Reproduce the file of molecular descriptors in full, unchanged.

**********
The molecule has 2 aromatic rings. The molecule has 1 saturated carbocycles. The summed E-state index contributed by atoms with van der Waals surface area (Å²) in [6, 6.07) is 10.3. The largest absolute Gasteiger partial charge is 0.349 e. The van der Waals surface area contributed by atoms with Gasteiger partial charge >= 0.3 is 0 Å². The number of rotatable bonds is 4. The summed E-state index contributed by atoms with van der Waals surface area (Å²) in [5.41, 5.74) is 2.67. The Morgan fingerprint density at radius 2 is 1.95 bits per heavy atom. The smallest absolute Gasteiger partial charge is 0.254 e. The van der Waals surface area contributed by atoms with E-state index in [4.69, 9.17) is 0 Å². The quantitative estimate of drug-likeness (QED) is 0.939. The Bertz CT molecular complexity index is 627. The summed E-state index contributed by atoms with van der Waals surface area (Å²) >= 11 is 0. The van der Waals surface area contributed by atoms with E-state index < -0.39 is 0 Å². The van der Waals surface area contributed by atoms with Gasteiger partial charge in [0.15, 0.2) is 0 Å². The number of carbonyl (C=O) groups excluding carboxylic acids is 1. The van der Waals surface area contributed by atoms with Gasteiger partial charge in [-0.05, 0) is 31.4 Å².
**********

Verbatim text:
The molecule has 2 aromatic rings. The molecule has 1 saturated carbocycles. The summed E-state index contributed by atoms with van der Waals surface area (Å²) in [6, 6.07) is 10.3. The largest absolute Gasteiger partial charge is 0.349 e. The van der Waals surface area contributed by atoms with Gasteiger partial charge >= 0.3 is 0 Å². The number of rotatable bonds is 4. The summed E-state index contributed by atoms with van der Waals surface area (Å²) in [5.41, 5.74) is 2.67. The Morgan fingerprint density at radius 2 is 1.95 bits per heavy atom. The smallest absolute Gasteiger partial charge is 0.254 e. The van der Waals surface area contributed by atoms with E-state index in [4.69, 9.17) is 0 Å². The quantitative estimate of drug-likeness (QED) is 0.939. The Bertz CT molecular complexity index is 627. The summed E-state index contributed by atoms with van der Waals surface area (Å²) >= 11 is 0. The van der Waals surface area contributed by atoms with E-state index < -0.39 is 0 Å². The van der Waals surface area contributed by atoms with Gasteiger partial charge in [0.15, 0.2) is 0 Å². The number of carbonyl (C=O) groups excluding carboxylic acids is 1. The van der Waals surface area contributed by atoms with Gasteiger partial charge in [-0.05, 0) is 31.4 Å².